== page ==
Clearly, McCain came on at the time, he was the flavor after a number of the other candidates dropped out. But again, this has been a healthy process for the Republican Party, it's made us a stronger party. There have been huge turnouts in a number of these states, 100 percent larger than they were in 1996, and ultimately it will be better for us as we go into the fall. ROTHENBERG: Jeff, I would simply add that the fact of the matter is that the Republicans once again have ultimately decided to nominate the front-runner, that while the Democrats have in the past have gone for the insurgent candidate and picked the George McGoverns of the world, the Republicans have once again gone with the obvious person, the person who had a year before, and I think that's significant.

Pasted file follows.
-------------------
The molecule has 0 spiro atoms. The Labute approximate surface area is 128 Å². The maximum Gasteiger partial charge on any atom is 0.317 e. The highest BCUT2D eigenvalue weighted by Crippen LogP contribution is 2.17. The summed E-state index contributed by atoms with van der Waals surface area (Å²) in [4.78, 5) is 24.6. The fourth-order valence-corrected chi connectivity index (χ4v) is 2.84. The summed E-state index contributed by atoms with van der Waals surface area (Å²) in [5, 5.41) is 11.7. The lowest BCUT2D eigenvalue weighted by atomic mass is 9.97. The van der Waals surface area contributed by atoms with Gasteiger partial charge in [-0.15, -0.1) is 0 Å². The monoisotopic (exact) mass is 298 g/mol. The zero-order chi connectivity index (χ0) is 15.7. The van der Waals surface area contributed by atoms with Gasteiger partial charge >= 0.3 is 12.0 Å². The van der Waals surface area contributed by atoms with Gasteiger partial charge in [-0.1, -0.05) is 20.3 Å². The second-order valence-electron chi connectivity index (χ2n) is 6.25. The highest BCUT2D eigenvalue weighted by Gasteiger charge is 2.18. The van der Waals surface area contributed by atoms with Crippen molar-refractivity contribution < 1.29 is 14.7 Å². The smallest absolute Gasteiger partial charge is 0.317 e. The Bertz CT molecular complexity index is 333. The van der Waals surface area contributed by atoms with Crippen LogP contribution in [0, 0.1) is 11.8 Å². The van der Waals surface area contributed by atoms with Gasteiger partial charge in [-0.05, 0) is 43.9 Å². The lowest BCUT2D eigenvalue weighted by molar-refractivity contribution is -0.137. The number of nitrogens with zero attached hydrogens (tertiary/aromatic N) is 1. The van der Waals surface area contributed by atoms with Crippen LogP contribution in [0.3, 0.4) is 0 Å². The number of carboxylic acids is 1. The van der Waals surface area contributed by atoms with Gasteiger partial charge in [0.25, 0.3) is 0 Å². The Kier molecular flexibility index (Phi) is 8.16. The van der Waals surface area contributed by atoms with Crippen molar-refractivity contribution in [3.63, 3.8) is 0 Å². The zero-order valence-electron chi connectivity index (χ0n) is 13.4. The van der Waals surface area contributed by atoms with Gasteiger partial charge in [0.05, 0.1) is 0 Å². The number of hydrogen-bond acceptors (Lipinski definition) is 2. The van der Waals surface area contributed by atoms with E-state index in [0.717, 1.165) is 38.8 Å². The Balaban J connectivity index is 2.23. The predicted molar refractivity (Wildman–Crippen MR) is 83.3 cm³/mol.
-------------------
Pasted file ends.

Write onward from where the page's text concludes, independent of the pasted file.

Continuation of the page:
SHAW: Now, wait a minute, there's one element in all this discussion that we have not touched on. Stu, you alluded to the closeness of the general campaign affecting the people running for re- election in the House and whether that might tip the balance. But both to you, Stu and Scott, where does Governor Bush get coattails wide enough to bring these people in so that the Republicans retain control of the House and of the Senate for that matter? And, Scott, I notice you have a smile on your face.

REED: Well, the way that Governor Bush is going to get coattails and the entire Republican Party is going to have coattails is if Bush goes out and talks about issues. This has to be an agenda-driven campaign. Republicans in Congress, unfortunately, sat around in December and January and said, well, let's wait for there to be a nominee, then we will put together our agenda. That was a waste of a couple months.